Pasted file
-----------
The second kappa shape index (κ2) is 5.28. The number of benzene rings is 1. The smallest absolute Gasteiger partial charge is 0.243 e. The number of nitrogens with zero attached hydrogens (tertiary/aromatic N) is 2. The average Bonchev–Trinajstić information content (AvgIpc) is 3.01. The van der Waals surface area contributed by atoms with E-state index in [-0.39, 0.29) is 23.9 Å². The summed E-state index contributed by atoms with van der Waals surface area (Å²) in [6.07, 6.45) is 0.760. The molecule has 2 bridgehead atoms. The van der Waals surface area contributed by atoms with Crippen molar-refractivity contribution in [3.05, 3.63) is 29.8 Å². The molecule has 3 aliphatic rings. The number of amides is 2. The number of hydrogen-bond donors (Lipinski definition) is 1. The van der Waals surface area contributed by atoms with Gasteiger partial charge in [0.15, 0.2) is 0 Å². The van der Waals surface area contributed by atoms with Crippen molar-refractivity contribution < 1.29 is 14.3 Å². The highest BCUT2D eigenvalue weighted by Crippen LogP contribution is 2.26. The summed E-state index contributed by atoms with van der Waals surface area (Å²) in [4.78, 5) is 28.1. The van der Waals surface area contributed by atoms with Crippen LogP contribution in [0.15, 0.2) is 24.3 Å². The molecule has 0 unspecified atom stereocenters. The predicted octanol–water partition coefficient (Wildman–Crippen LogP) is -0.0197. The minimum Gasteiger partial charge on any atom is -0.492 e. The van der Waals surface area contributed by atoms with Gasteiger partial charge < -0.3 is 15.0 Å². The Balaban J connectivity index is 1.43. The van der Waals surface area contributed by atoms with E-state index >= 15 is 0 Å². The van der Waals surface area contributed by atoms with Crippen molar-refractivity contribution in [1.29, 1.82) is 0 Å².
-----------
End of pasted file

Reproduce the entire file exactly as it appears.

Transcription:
The second kappa shape index (κ2) is 5.28. The number of benzene rings is 1. The smallest absolute Gasteiger partial charge is 0.243 e. The number of nitrogens with zero attached hydrogens (tertiary/aromatic N) is 2. The average Bonchev–Trinajstić information content (AvgIpc) is 3.01. The van der Waals surface area contributed by atoms with E-state index in [-0.39, 0.29) is 23.9 Å². The summed E-state index contributed by atoms with van der Waals surface area (Å²) in [6.07, 6.45) is 0.760. The molecule has 2 bridgehead atoms. The van der Waals surface area contributed by atoms with Crippen molar-refractivity contribution in [3.05, 3.63) is 29.8 Å². The molecule has 3 aliphatic rings. The number of amides is 2. The number of hydrogen-bond donors (Lipinski definition) is 1. The van der Waals surface area contributed by atoms with Gasteiger partial charge in [0.15, 0.2) is 0 Å². The van der Waals surface area contributed by atoms with Crippen molar-refractivity contribution < 1.29 is 14.3 Å². The highest BCUT2D eigenvalue weighted by Crippen LogP contribution is 2.26. The summed E-state index contributed by atoms with van der Waals surface area (Å²) in [4.78, 5) is 28.1. The van der Waals surface area contributed by atoms with Crippen LogP contribution in [0.15, 0.2) is 24.3 Å². The molecule has 0 unspecified atom stereocenters. The predicted octanol–water partition coefficient (Wildman–Crippen LogP) is -0.0197. The minimum Gasteiger partial charge on any atom is -0.492 e. The van der Waals surface area contributed by atoms with Gasteiger partial charge < -0.3 is 15.0 Å². The Balaban J connectivity index is 1.43. The van der Waals surface area contributed by atoms with E-state index >= 15 is 0 Å². The van der Waals surface area contributed by atoms with Crippen molar-refractivity contribution in [1.29, 1.82) is 0 Å².